I had migraines from stress, my IBS was out of control, and I could barely sleep at night. After school I’d sit in my dark bedroom watching television, ignoring my husband, my blog, my family. My immune system was taking a beating too and I came down with everything under the sun. After a few consecutive weeks of being sick, I went to my doctor for antibiotics. She asked how I was doing and I had a breakdown – sobbing uncontrollably about my life. The doctor recommended I “talk to someone” as I seemed both anxious and depressed, but I really didn’t want to. Why?? Well, the only person in my school system who agreed my classroom was an issue was my mentor/best friend and no one else. What if the specialist said the same thing? My doctor told me things would only get worse instead of better if I didn’t make an effort, so I made an appointment with a psychiatrist.
After one appointment I was diagnosed with severe anxiety due to my profession, as well as depression. The psychiatrist prescribed me Sertraline (Zoloft), a Selective Serotonin Reuptake Inhibitor (SSRI) used to treat depression, panic attacks, and more. At that time in my life, I thought anti-depressants and anxiety medicine were known for making people numb to the world. I didn’t want to change how I was around others, but I also didn’t want to feel like I did anymore.
It took exactly two weeks for me to notice a change – it was as if someone had wrapped a huge calming blanket over my shoulders one morning on the way to work. During the first outburst of the day in my classroom, I was able to remain calm – instead of shaking uncontrollably while frantically calling for an aid to assist me in the situation. My best friend said I had a different aura and she noticed I was starting to smile at work again. I was happy at home in the evenings and no longer felt like hiding under the covers from the world.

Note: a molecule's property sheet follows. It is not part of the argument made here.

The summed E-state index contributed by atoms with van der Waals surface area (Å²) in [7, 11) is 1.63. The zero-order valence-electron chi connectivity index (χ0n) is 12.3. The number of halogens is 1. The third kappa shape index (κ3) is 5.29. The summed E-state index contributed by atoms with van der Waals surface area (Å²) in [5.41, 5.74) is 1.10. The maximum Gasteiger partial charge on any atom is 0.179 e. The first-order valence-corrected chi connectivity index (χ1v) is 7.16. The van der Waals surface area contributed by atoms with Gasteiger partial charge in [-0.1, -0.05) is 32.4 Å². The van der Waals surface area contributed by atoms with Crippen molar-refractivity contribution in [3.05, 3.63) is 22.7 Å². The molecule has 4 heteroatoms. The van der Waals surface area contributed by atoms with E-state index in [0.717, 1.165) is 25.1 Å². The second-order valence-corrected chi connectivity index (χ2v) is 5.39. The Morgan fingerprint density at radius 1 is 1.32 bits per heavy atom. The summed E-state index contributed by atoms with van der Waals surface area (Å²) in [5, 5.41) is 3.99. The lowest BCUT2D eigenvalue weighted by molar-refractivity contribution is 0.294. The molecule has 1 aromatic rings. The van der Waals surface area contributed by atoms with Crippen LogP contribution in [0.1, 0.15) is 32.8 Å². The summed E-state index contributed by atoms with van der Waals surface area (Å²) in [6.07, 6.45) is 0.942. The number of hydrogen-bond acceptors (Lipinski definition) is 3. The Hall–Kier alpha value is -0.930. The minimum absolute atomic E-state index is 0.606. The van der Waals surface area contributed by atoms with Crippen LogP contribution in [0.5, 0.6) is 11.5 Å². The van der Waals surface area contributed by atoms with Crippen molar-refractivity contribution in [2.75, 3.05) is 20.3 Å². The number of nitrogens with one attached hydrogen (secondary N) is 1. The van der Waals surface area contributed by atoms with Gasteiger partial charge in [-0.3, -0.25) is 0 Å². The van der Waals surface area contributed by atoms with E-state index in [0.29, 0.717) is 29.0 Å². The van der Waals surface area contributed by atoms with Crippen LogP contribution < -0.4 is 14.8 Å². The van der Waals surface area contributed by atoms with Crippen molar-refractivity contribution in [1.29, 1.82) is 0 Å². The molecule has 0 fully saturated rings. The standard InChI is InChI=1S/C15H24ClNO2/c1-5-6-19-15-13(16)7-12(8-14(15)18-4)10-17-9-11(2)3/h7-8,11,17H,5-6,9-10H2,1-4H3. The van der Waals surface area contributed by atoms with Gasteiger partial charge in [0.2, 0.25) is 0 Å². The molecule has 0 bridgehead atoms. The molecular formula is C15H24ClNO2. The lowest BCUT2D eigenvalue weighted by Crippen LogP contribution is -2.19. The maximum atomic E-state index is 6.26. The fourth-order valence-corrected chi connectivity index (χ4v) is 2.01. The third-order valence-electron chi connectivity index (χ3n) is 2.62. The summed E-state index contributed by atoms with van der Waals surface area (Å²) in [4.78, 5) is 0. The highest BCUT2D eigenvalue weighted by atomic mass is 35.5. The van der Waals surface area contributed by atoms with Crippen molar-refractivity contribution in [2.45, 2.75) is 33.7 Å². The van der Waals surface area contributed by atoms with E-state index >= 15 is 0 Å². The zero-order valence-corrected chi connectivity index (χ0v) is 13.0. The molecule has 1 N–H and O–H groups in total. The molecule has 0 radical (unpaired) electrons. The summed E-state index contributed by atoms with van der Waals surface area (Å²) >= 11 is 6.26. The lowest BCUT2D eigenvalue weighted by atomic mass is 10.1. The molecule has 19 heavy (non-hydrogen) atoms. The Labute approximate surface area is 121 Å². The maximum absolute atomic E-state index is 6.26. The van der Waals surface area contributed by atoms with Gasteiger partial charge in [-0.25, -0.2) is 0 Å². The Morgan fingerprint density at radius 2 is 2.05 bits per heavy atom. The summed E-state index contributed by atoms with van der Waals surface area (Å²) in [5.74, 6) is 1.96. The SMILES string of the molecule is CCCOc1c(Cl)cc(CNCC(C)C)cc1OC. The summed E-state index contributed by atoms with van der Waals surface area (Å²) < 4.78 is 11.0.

For four months I took Zoloft on a daily basis. The only reason I stopped: I was trying to get pregnant. I also knew I would be leaving my teaching job to move to Georgia, so there was a light at the end of the tunnel. Brandon and I planned a trip to Norway, where I weaned myself off of the drug. I didn’t have any side effects and in just a few weeks I found out I was pregnant!
Were it not for the Zoloft, I don’t know what could have happened. The darkness I saw during the weeks before my breakdown was horrible. I felt alone, scared, and hopeless. My life was spiraling and the sadness/anxiety was overwhelming. No one should EVER have to feel this way… never ever.
Seven years later, I’m not exactly worry-free. There is a lot you can hide with a smile. I’ve had some bad days, sought therapy during difficult times, and struggled with postpartum anxiety and postpartum depression. I’ve found ways to quiet the chaos in my mind, but it can sneak up at any time. I found that sharing my experiences is cathartic and therapeutic, for I make connections with others who’ve been through something similar. Just knowing I’m not alone in any battle is amazing.